Rachel Weisz 7 results
3Score

Disobedience is an uncertain love story

Movie Review: Disobedience An art photographer and an Orthodox Jewish wife re-ignite a forbidden passion in a romance that never quite finds its footing
4Score

My Cousin Rachel Cinches Blood Ties

Movie Review: My Cousin Rachel Rachel Weisz performs a dance of several veils as Roger Michell revisits Victorian archetype through a psychologically modern lens

Seeking inspiration in the Big Smoke

#TIFF 16: Critic's Dispatches Damien Chazelle's La La Land offers a deep breath filled with human notes in an urban landscape where the creative urge is often filtered and conditioned for comfort By Katherine Monk TORONTO — The condo tower I’m staying at affords me a view of downtown Toronto’s rooftops: squares and rectangles carving their way into the horizontal blue line of Lake Ontario. Sheer glass and steel boxes topped with trailing steel tubes that allow sealed office buildings to breathe. Inspiration, mechanized. It’s a necessity in an urban landscape that denies human scale, and emotionally speaking, all things human. But I didn’t even notice the ambient drone of a thousand HVAC fans whirring away over the Big Smoke until today — until I saw Damien Chazelle’s La La Land and rediscovered what true inspiration really feels like: A deep breath exhaled as song. Sure, La La Land had already been touted as the big buzz movie at this year’s Toronto ...
2.5Score

The Heaviness Between Oceans

Movie review:  The Light Between Oceans Derek Cianfrance makes another stab at melancholy-laced romance with his adaptation of M.L. Stedman's period novel about a lighthouse keeper and his failure to navigate a moral hazard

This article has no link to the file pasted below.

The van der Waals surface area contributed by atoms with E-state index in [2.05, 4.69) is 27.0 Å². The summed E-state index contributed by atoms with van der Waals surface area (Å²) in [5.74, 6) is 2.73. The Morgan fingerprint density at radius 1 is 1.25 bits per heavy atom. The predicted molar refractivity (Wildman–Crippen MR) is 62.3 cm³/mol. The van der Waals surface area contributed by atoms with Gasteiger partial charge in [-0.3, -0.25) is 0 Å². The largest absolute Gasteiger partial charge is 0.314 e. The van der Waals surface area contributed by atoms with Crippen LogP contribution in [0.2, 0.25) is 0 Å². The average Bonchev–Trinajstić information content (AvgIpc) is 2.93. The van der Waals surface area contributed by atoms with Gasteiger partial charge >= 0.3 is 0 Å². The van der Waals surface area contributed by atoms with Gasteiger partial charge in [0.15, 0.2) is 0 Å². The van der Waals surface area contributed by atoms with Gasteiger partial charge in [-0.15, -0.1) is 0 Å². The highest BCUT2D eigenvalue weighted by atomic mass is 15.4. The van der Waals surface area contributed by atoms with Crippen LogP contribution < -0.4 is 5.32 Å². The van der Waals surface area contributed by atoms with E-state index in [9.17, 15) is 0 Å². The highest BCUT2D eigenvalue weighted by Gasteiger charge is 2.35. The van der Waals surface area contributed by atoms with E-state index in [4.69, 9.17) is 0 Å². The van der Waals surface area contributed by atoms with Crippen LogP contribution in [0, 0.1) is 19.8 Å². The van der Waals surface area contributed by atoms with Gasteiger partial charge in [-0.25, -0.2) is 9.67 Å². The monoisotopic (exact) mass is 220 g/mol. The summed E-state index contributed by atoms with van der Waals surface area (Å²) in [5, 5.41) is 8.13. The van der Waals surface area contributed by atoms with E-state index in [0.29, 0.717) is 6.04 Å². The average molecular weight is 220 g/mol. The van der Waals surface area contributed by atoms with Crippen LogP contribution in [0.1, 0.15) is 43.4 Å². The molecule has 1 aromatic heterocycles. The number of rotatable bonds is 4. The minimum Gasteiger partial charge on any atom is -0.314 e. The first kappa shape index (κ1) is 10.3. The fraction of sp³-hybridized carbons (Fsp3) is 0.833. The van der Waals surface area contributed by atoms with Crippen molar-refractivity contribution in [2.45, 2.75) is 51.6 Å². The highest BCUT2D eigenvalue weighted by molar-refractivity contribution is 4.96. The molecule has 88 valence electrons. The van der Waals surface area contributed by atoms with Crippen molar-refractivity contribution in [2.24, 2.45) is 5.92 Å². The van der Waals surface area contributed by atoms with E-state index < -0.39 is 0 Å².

2.5Score

Movie review: The Lobster shows its claws

This surreal (and possibly brilliant satire) — in which a group of single people must find mates or be turned into animals — is more creepy than funny  

Ten Sundance titles that tweak our critical antenna

Film: The 2016 Sundance Film Festival This year's festival includes a testament to Kristen Stewart's continuing career in art house cinema, Don Cheadle tooting his own horn as Miles Davis and one movie about a wiener dog, and another about a dog named Weiner. By Katherine Monk The festival kicks off in earnest later today with Robert Redford's annual press conference, but before the press corps gets pressed together and becomes a blurb-spouting Borg, I made a list of ten standout titles that may, or may not, get mileage when it's all over: Captain Fantastic: Viggo Mortensen plays a father who’s raised six kids off the grid, and — for reasons as yet unknown — is forced to plug back in the world he left behind. Certain Women: Kelly Reichardt is a true independent who embodies the Sundance ethos, and she returns with Certain Women, an adaptation of Maile Meloy’s short stories that stars Michelle Williams, Laura Dern, Kristen Stewart and Lily Gladstone. Complete ...
2.5Score

Youth ages the viewer via affectation

Movie review: Youth Paolo Sorrentino's follow-up to The Great Beauty feels like opera sung in English: Pretentious, puffy and frequently plain stupid